- Take time when you eat; and eat with people you love. Eating is not just some mechanical process, but also involves the heart and mind. It is essential to good digestion and the transformation of your food to fuel that you do not eat hurriedly or in an agitated mental state.
These next tips are more directly from me:
- Reduce your consumption of foods that are high in carbohydrates, particularly refined carbohydrates that will tend to increase your insulin levels and force your body to store fat.
- Drink more water, lots more water. Divide your current body weight in half; that is the number of ounces of water you should aim to consume each day. For example, if you weigh 150 pounds, then you should target consuming 75 ounces of water each day. Please note that coffee and soda pop don’t count as “water”, and actually count against you in this calculation.
- Identify foods to which you are sensitive and eliminate those from your diet. Consuming foods to which you are sensitive on a regular basis will promote systemic inflammation and cause a host of physical complaints. Talk to any of the doctors at Chiropractic Health and Wellness about Food Sensitivity Testing.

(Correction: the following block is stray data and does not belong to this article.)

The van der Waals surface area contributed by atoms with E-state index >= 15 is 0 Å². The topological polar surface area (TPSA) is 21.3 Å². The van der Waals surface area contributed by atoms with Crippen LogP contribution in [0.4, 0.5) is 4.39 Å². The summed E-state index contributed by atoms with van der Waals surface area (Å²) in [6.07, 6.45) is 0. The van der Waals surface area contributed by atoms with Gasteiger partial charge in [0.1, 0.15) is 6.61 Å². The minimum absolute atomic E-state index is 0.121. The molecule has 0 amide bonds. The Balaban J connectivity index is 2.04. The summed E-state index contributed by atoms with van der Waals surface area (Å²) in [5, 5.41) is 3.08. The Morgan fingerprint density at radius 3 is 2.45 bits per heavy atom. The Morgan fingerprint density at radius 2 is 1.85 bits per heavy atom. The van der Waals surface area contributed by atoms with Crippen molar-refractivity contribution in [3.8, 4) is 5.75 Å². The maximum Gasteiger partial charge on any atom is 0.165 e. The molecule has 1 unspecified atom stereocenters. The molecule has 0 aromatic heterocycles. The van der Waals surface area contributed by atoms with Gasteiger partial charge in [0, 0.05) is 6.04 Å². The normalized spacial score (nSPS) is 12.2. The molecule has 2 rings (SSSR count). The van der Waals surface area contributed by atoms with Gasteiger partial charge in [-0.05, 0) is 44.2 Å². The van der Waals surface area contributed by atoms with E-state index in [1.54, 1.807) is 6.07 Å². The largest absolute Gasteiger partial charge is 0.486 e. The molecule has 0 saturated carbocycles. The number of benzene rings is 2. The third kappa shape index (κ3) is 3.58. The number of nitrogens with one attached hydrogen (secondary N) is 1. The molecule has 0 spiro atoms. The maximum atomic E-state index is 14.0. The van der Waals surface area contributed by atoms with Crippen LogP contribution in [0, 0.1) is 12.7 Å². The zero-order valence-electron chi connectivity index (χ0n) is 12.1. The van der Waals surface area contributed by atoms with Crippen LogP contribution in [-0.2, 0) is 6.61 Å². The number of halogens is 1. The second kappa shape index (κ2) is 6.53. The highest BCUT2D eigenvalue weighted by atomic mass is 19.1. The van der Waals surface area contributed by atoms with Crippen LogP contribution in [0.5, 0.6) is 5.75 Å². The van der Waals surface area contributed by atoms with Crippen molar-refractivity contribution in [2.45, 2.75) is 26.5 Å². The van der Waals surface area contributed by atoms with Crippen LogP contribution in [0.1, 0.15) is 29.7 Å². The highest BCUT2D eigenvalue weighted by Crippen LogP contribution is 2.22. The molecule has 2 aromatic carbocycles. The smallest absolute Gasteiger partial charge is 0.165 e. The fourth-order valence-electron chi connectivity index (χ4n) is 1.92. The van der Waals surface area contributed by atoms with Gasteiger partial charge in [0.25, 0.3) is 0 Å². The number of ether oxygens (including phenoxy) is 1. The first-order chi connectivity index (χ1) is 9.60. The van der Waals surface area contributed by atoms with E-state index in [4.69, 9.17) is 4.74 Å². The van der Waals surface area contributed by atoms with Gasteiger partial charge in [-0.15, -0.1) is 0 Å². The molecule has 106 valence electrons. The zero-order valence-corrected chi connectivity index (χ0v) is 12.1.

- Reduce your consumption of refined grains and dairy products. These two items are the most common food sensitivity offenders. Avoid gluten-containing grains and dairy products for two weeks and see how you feel. Then reintroduce these foods and see how you feel. You be the judge.
- Eliminate foods that contain hydrogenated oils, trans fats, and omega-6 fatty acids and replace them with foods that are high in omega-3 fatty acids and natural, non-hydrogenated oils. For example, consume more olive oil, avocado,canola oil, and virgin coconut oil.
- Eat a lot more vegetables and fruits. Make them a staple rather than merely a side accompaniment.
- Take nutritional supplements. There are very few people who eat a diet that is sufficient in the micronutrients so essential for the repair and building of healthy tissue and cell function. This is because we live in a relatively toxic world, tend to eat a lot of processed foods that are devoid of micronutrients, eat hurriedly and under stress, and are eating foods that are grown in mineral deficient soil and/or are adulterated in some way. Start with a multiple vitamin. Add such nutrients as magnesium, fish oils, vitamin D3, and probiotics. Ask any of the staff about the “Fargo’s Fabulous Five” nutritional supplements.
This all might seem a bit overwhelming, if you have not either paid attention to, or actively pursued nutritional improvement. I can assure you that, even if you just pick one thing above, you will start to feel better and will stay healthier and heal faster. If you have questions about how to apply any of the above tips, or would like guidance with your nutrition, then do not hesitate to ask one of the doctors at Chiropractic Health and Wellness for help. We are all experienced with, and actively apply, these nutritional principles to our own lives and the lives of our families.